10. 4INer

    4INer Pianissimo User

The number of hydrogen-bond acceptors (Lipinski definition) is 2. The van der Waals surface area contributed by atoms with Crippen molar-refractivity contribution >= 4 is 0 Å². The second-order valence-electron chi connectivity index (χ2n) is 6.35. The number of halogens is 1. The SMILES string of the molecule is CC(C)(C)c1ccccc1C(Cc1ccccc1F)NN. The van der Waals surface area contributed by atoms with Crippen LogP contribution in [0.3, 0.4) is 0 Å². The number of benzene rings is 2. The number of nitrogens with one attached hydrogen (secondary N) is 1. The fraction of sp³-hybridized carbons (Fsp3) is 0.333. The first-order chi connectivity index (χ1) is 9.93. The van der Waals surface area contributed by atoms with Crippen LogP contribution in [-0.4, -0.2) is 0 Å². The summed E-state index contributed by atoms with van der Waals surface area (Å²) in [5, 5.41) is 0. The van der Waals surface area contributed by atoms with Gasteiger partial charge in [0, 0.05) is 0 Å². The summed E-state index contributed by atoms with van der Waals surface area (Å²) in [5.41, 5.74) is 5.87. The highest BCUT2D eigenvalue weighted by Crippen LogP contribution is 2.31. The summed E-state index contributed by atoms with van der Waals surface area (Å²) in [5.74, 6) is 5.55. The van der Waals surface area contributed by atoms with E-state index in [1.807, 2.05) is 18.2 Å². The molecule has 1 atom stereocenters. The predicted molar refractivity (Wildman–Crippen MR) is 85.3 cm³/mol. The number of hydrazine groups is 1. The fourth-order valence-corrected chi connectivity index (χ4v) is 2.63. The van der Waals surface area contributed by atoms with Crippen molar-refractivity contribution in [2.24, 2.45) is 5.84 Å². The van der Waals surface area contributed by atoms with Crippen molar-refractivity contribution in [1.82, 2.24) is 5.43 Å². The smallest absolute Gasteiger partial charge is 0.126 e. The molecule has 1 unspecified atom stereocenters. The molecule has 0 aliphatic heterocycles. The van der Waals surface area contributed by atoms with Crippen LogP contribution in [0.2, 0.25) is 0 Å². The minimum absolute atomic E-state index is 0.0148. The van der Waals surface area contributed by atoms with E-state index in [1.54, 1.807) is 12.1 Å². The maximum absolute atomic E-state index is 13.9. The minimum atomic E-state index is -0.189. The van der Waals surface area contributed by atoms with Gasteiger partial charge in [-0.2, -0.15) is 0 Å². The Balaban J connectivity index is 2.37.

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    The conversations around alcohol withdrawal and beta blockers are interesting to me. Reason being is that I have a head tremor that comes and goes. I've had it for years. The frequency of occurrence increased for several years but has seemed to stabilize during the past 5 years or so. But then I started on the comeback trail and trust me when I say it is impossible to play well when your head is shaking uncontrollably. One of the remedies is a beta blocker. But after hearing the side effects (impotence being one), I passed on them. Then a doctor told me that an alcoholic beverage can sometimes provide relief from the tremor. Up to that point in my life I was a teetotaler, but it really does work. Problem is that it requires progressively increased amounts to do the trick. So I've pretty much given it up and I now have a beta blocker script but only use it if I know I'll be in a high stress situation. So far I've used it twice (in a 3 month period) before a performance and it definitely helped. But back to the main topic of the thread, I'm finding that 45 minutes to an hour of aerobic exercise is helping the tremor at least as much as it is helping with weight loss (5 pounds since the 1st). Now I just need to rearrange a few other things in my life since the exercise program is eating into my practice time and my study time. Less TV, and less FB and blog time come to mind............... :)